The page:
The Saxons were divided into four subgroups in four regions. Nearest to the ancient Frankish kingdom of Austrasia was Westphalia and furthest away was Eastphalia. In between these two kingdoms was that of Engria (or Engern) and north of these three, at the base of the Jutland peninsula, was Nordalbingia.
    The wars began with a Frankish invasion of Saxon territory and the subjugation of the Engrians and destruction of their sacred symbol Irminsul near Paderborn in 772 or 773; at Eresburg. Irminsul may have been a hollow tree trunk, presumably representing the pillar supporting the skies—similar to the Nordic tree Yggdrasil. Charlemagne's campaign led all the way to the Weser river and destroyed several major Saxon strongholds. After negotiating with some Saxon nobles and obtaining hostages, Charlemagne turned his attention to his war against the Lombards in northern Italy. But Saxon free peasants, led by Widukind, continued to resist and raided Frankish lands in the Rhine region. Armed confrontations continued unabated for years.

    His second campaign came in the year 775. Then he marched through Westphalia, conquering their fort of Sigiburg, and crossed Engria, where he defeated them again. Finally, in Eastphalia, he defeated them and their leader Hessi converted to Christianity. He returned through Westphalia, leaving encampments at Sigiburg and Eresburg. All Saxony but Nordalbingia was under his control, but the recalcitrant Saxons would not submit for long.

    After warring in Italy, he returned very rapidly to Saxony (making to Lippe before the Saxons knew he left Italy) for the third time in 776, when a rebellion destroyed his fortress at Eresburg. The Saxons were once again brought to heel, though Widukind fled to the Danes. Charlemagne built a new camp at Karlstadt. In 777, he called a national diet at Paderborn to integrate Saxony fully into the Frankish kingdom. Many Saxons were baptised.

    The chief purpose of the diet was to bring Saxony closer to Christianity. Missionaries, mainly Anglo-Saxons from England, were recruited to carry out this task. Charlemagne issued a number of decrees designed to break Saxon resistance and to inflict capital punishment on anyone observing heathen practices or disrespecting the king's peace. His severe and uncompromising position, which earned him the title butcher of Saxons, caused his close adviser Alcuin of York, later abbot of Saint Martin's at Tours, to urge leniency, as God's word should be spread not by the sword but by persuasion. But the wars continued, as the Saxons fought ferociously for their freedom.

    In Summer 779, Charlemagne again went into Saxony and conquered Eastphalia, Engria, and Westphalia. At a diet near Lippspringe, he divided the land into missionary districts and Frankish countships. He himself assisted in several mass baptisms (780). He then returned to Italy and, surprisingly, there was no Saxon revolt. From 780 to 782, the land had peace.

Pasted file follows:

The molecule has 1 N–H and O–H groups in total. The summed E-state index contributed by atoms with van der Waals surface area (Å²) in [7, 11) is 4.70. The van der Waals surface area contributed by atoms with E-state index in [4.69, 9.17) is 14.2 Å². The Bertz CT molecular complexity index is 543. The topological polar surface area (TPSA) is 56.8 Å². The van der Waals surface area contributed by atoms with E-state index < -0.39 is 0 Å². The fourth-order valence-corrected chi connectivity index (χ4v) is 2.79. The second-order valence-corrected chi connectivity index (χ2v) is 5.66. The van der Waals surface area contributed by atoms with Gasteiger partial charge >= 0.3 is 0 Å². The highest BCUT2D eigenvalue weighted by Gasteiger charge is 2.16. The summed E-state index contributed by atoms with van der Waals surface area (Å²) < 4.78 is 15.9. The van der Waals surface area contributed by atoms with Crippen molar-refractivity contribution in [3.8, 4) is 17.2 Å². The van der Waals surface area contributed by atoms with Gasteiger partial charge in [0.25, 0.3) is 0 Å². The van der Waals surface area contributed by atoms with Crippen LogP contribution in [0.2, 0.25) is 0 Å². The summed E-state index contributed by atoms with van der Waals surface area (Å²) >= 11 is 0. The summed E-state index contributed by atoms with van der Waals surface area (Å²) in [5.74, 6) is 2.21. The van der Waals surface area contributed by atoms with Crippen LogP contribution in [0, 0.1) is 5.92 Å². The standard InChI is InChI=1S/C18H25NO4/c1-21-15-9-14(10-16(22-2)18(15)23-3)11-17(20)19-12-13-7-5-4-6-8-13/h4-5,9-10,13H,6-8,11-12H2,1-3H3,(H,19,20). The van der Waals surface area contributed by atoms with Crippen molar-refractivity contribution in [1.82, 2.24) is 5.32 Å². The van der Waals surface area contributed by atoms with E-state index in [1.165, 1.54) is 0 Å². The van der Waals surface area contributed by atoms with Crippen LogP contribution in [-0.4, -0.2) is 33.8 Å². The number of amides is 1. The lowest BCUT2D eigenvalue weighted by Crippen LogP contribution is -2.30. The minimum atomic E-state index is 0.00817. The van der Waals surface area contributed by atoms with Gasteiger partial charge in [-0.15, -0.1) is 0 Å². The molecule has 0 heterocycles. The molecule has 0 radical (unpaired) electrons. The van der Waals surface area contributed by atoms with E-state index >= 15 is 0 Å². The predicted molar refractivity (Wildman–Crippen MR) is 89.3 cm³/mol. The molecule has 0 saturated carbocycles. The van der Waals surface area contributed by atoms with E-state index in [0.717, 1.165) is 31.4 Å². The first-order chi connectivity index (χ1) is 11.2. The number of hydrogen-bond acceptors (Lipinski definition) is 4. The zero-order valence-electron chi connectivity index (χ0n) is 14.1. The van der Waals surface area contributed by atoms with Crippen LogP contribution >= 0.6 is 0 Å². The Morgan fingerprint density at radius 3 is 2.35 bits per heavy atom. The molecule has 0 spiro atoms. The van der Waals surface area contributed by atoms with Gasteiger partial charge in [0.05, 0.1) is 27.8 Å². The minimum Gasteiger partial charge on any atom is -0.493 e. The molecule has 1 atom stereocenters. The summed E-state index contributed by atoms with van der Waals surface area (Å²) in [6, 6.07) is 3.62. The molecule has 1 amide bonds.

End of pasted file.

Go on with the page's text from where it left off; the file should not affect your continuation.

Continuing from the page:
Charlemagne returned in 782 to Saxony and instituted a code of law and appointed counts, both Saxon and Frank. The laws were Draconian on religious issues, and the native paganism was gravely threatened. This stirred a renewal of the old conflict. That year, in Autumn, Widukind returned and lead a revolt which resulted in much assaults on the church. The Saxons invaded the area of the Chatti, a Germanic tribe already converted by Saint Boniface and firmly in Charlemagne's empire. Widukind annihilated a Frankish army at the Süntelgebirge while Charles was campaigning against the Sorbs. It was in response to this setback that Charlemagne allegedly at the Blood court of Verden ordered the beheading of 4,500 Saxons who had been caught practising paganism after converting to Christianity, while Widukind escaped to Denmark again. Upon this Blutgericht modern (ie archaeological) research has cast some doubt, as no archeological evidence of such a massacre has been found and the original source may mistakenly have said "beheading" (decollabat) when it should say "exiling" (delocabat). The massacre led to two straight years of constant warfare (783-785), with Charlemagne wintering in central Saxony, at Minden. In 783, battles in Saxony saw Saxon women throw themselves barebreasted into battle. One of them was Fastrada, daughter of a Saxon count, who, in 784, became Charlemagne's fourth wife. Gradually, the Franks gained the upper hand. The turning point came in 785, when Widukind had himself baptized and swore fealty to Charlemagne. It was with the conclusion of this war that Charlemagne can have claimed to have conquered Saxony, the land had peace for the next seven years, though revolts continued sporadically until 804.